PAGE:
lnurl-auth explained

You may have seen the lnurl-auth spec or heard about it, but might not know how it works or what is its relationship with other lnurl protocols. This document attempts to solve that.

Relationship between lnurl-auth and other lnurl protocols

First, what is the relationship of lnurl-auth with other lnurl protocols? The answer is none, except the fact that they all share the lnurl format for specifying https URLs.

In fact, lnurl-auth is very unique in the sense that it doesn’t even need a Lightning wallet to work, it is a standalone authentication protocol that can work anywhere.

How does it work

Now, how does it work? The basic idea is that each wallet has a seed, which is a random value (you may think of the BIP39 seed words, for example). Usually from that seed different keys are derived, each of these yielding a Bitcoin address, and also from that same seed may come the keys used to generate and manage Lightning channels.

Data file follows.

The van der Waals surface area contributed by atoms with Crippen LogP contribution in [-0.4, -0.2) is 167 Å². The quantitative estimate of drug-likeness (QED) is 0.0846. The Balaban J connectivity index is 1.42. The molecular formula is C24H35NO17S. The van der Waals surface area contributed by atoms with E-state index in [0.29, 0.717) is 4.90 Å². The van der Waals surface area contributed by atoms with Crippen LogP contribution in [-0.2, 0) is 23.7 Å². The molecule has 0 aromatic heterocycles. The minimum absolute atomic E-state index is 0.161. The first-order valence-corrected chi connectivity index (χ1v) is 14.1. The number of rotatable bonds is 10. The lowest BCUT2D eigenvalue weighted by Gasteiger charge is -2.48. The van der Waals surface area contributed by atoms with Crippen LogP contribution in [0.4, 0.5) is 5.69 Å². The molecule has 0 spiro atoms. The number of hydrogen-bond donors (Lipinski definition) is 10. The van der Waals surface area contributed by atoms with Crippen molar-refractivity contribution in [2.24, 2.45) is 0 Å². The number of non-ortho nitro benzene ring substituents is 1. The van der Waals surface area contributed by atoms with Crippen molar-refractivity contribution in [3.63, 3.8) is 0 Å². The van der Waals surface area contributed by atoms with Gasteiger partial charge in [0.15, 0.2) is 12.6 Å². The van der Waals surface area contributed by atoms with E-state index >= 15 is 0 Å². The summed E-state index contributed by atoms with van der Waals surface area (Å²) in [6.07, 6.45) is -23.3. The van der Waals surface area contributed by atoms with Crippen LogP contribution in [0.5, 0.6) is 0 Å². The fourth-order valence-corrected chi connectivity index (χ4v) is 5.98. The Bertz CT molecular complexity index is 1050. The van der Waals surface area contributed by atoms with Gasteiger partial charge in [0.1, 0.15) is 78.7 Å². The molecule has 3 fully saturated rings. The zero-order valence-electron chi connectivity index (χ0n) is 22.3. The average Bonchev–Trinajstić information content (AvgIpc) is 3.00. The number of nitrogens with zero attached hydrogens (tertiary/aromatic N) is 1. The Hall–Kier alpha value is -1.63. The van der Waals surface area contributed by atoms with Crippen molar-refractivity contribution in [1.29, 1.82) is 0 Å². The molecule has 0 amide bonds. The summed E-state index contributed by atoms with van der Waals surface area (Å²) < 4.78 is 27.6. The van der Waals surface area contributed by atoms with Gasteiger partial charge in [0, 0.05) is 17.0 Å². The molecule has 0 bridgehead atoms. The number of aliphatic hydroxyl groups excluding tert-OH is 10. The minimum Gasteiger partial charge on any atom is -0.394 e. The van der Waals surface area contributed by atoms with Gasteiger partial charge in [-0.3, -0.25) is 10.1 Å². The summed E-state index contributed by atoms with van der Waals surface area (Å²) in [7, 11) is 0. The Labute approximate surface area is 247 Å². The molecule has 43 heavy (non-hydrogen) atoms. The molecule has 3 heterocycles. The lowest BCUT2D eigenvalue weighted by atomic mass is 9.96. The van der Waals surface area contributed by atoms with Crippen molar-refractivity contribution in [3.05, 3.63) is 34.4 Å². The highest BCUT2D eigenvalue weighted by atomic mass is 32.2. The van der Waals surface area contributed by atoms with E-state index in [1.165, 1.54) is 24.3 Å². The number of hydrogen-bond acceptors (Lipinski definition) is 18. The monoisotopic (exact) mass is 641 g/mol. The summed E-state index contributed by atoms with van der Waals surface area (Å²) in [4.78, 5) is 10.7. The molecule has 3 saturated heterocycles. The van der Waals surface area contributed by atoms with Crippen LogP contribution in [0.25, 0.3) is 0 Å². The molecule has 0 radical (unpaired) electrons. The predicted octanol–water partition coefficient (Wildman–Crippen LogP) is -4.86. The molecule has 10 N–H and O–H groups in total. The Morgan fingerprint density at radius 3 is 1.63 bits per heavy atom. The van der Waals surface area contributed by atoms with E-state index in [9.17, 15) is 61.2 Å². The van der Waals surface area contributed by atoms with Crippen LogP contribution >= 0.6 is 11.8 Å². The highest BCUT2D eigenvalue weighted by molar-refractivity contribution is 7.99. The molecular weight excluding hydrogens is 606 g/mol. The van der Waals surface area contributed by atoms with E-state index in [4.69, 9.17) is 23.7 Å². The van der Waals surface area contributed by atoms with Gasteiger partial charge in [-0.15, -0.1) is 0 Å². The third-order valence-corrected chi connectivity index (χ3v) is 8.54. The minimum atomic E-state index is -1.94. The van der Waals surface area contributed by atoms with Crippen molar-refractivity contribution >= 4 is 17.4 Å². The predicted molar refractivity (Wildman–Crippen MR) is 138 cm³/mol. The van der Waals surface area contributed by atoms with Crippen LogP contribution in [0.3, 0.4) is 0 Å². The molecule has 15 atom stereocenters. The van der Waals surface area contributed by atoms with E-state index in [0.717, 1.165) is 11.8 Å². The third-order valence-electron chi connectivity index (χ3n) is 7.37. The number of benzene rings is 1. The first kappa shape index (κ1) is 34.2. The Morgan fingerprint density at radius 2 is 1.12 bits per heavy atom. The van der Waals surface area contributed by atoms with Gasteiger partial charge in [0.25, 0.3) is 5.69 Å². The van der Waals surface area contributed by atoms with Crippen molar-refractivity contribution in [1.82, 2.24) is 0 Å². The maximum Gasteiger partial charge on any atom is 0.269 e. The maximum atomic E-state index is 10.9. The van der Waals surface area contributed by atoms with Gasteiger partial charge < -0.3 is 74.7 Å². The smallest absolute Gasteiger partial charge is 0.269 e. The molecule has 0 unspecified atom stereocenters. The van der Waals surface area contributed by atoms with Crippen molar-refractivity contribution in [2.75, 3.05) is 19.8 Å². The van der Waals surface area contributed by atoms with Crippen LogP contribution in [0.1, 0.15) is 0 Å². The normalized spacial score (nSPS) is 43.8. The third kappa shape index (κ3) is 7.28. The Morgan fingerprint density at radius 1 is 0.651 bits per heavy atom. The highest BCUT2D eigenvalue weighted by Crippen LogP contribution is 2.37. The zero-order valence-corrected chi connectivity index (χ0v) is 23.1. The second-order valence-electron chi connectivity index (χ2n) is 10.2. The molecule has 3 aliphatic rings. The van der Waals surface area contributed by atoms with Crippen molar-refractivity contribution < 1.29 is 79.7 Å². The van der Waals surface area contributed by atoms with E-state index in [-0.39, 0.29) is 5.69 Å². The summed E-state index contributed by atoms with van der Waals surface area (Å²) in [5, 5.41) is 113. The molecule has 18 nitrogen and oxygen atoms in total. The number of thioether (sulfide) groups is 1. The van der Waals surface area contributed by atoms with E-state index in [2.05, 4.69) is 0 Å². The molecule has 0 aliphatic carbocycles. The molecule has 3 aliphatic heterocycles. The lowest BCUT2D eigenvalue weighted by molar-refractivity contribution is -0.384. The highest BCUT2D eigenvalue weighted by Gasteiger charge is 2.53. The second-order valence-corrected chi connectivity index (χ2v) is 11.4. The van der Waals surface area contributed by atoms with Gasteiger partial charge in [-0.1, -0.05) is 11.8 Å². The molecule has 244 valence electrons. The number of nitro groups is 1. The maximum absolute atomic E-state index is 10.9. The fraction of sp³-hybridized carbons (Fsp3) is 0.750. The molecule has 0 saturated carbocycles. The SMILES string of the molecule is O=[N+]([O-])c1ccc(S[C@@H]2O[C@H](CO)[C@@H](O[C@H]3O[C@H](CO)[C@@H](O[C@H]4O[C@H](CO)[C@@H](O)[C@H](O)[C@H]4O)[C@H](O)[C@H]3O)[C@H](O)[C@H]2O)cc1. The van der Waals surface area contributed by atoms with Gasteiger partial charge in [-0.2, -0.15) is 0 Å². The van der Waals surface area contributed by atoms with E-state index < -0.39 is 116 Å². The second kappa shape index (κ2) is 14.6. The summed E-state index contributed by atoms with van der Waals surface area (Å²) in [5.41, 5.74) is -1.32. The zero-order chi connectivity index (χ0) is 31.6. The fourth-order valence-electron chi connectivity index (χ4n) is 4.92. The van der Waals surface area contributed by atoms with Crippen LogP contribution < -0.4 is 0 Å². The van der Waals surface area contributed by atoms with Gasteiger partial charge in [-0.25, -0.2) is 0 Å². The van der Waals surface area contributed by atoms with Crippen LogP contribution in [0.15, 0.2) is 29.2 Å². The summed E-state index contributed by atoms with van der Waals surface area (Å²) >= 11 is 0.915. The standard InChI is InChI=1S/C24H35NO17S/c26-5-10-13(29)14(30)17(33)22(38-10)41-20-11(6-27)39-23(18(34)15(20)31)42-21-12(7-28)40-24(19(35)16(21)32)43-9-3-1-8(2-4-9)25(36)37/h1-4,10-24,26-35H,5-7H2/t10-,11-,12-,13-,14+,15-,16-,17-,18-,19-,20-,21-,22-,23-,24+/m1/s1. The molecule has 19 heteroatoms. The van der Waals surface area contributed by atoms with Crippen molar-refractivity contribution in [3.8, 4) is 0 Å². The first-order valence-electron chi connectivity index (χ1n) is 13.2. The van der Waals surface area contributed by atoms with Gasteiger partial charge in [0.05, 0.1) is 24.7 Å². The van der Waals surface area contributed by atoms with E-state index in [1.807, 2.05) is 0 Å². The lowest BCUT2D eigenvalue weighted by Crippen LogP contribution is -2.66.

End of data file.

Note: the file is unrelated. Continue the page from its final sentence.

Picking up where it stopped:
What lnurl-auth does is to generate a new key from that seed, and from that a new key for each service (identified by its domain) you try to authenticate with.

lnurl-auth per-service key derivation illustrated

That way, you effectively have a new identity for each website. Two different services cannot associate your identities.

The flow goes like this: When you visit a website, the website presents you with a QR code containing a callback URL and a challenge. The challenge should be a random value.

lnurl-auth services issuing challenges

When your wallet scans or opens that QR code it uses the domain in the callback URL plus the main lnurl-auth key to derive a key specific for that website, uses that key to sign the challenge and then sends both the public key specific for that for that website plus the signed challenge to the specified URL.

lnurl-auth services receiving signatures from wallet

When the service receives the public key it checks it against the challenge signature and start a session for that user. The user is then identified only by its public key. If the service wants it can, of course, request more details from the user, associate it with an internal id or username, it is free to do anything. lnurl-auth’s goals end here: no passwords, maximum possible privacy.


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